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Labels - a Mediterranean Journal Hardcover – 1930

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Product details

  • Hardcover: 206 pages
  • Publisher: Duckworth; REPRINT edition (1930)
  • Language: English
  • ASIN: B00085Y9HC
  • Average Customer Review: 4.2 out of 5 stars  See all reviews (4 customer reviews)
  • Amazon Bestsellers Rank: 3,757,887 in Books (See Top 100 in Books)

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Most Helpful Customer Reviews

3 of 3 people found the following review helpful By S Riaz HALL OF FAMETOP 50 REVIEWERVINE VOICE on 20 Dec. 2013
Format: Kindle Edition Verified Purchase
Published in 1930, "Labels" is Evelyn's Waugh first travel book, which was followed in 1931 by the more well known "Remote People." In both location and style, this is a more tentative - but certainly not a less enjoyable - book. Called "Labels" because all the places visited on his trip were fully labelled in travellers minds, it is obvious that Waugh is not off the beaten track. Indeed, he travels by train or on cruise ships, meets groups of tourists and often joins them on excursions. During this book he begins with a vague intention of visiting Russia, but never gets there. Instead he travels around Europe, the Middle East and North Africa; going to Paris, Monte Carlo, Cairo, Cyprus, Malta and Barcelona, among other places.

These travels take place in 1929 and so this book is fascinating as an account of a long vanished world as much as being a record of Waugh's trips. He is a young man here, having published only one biography and one novel. At this time, his brother Alec was a far more successful writer than he was - indeed, he makes light of being mistaken for his brother by a woman he meets, but it surely rankled. His sharp humour is very much in evidence in this wonderful volume and he is full of sly observations. In Cairo, for instance, he is slightly overwhelmed by staying in a hotel so close to the pyramids. It is, he observes, "like having the Prince of Wales at the next table in a restaurant; one kept pretending not to notice, while all the time glancing furtively to see if they were still there."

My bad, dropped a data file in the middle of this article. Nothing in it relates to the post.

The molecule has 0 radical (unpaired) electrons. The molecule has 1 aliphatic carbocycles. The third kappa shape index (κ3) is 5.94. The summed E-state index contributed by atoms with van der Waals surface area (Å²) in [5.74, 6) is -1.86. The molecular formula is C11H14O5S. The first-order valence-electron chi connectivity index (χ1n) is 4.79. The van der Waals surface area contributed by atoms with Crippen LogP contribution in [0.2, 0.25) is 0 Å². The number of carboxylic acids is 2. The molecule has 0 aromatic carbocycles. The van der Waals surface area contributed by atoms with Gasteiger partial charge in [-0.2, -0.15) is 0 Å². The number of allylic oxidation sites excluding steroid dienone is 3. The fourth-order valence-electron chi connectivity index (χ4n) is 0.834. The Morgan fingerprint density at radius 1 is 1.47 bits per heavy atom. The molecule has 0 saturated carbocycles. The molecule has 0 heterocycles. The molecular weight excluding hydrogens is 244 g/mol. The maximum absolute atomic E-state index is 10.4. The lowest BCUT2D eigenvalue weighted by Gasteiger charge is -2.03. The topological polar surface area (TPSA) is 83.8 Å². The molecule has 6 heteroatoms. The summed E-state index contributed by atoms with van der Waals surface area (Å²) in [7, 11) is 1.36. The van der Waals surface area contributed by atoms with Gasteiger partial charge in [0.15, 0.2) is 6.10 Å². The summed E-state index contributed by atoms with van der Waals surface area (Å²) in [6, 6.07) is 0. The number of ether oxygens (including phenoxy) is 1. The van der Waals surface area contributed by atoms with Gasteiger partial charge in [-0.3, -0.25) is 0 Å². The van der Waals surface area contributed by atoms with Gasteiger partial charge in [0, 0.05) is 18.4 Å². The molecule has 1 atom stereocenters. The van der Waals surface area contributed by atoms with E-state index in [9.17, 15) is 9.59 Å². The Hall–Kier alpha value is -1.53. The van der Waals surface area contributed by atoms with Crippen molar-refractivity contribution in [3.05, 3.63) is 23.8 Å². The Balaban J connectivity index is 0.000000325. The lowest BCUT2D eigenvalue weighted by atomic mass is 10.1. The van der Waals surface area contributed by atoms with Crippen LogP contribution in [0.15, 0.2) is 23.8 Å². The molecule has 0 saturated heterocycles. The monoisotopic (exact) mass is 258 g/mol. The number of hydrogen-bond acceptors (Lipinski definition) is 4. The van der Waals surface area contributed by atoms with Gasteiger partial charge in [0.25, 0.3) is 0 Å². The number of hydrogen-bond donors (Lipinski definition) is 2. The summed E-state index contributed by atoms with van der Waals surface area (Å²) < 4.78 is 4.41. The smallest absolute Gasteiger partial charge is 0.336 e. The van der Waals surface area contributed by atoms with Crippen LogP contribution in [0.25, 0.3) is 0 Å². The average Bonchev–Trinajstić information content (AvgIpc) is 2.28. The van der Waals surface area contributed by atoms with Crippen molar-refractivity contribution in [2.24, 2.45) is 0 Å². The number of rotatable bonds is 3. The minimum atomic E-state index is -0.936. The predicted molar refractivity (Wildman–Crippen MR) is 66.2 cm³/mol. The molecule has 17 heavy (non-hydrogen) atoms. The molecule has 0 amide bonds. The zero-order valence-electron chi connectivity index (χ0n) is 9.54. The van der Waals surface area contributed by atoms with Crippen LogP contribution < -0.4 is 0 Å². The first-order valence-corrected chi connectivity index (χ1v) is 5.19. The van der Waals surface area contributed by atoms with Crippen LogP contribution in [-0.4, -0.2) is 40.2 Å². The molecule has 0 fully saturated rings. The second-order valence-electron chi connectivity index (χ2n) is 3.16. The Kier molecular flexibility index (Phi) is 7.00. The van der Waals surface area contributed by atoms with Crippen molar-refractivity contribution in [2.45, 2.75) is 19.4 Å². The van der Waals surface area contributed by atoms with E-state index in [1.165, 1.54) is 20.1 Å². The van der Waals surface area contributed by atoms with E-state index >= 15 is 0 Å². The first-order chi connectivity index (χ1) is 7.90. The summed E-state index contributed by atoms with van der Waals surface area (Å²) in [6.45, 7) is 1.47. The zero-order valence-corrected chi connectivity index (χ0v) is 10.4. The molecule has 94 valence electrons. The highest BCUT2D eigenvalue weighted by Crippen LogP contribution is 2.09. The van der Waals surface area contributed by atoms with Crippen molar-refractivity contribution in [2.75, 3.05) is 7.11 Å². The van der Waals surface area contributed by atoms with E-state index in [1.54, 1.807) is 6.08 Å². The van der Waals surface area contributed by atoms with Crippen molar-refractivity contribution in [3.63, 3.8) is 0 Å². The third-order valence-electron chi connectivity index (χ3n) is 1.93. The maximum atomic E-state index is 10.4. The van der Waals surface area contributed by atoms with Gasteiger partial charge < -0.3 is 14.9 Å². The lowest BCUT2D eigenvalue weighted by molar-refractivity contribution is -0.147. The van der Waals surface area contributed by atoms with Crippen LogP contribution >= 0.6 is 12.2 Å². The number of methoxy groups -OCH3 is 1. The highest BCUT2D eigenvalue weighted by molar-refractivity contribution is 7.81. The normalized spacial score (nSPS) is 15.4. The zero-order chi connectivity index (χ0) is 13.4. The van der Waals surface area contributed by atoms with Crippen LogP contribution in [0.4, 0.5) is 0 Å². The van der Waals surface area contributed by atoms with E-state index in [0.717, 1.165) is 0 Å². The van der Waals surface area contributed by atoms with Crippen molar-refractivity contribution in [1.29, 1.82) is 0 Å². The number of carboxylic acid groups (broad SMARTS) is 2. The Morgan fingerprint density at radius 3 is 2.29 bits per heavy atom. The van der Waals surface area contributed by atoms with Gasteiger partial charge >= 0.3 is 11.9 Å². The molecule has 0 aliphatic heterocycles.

During this book, Waugh has a warm and chatty style; he is charming, charmed and open to new experiences. If you have enjoyed Waugh's more famous novels, then this will show you another side to the author as he just started out on his travels. Like all his books, it is a delight.
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12 of 13 people found the following review helpful By Mrs. K. A. Wheatley TOP 500 REVIEWERVINE VOICE on 15 Dec. 2007
Format: Paperback Verified Purchase
What a great book. Evelyn Waugh is more famous for books like Brideshead Revisited and A Handful of Dust, both of which are fairly tragic. He also wrote satirical, dark comedies like Scoop and The Loved One. This is a non-fiction book in which he attempts the travel genre, with in my view, stunning success. He ambles about using a cruise ship to transport him wherever his whims take him, commenting upon some of the usual sights you would expect, but also taking in local peculiarities, and more importantly people watching.
He has a wonderful turn of phrase and a delightfully irreverent approach to his commentary, he often addresses the reader directly, which makes for a much more conversational, intimate journey for the reader. He takes in the delights of France,Greece, Italy, Egypt and Algeria to name but a few. His dialogue about discovering the works of Gaudi in Barcelona is particularly charming and enthusiastic and his juxtaposition of the serious and silly works beautifully.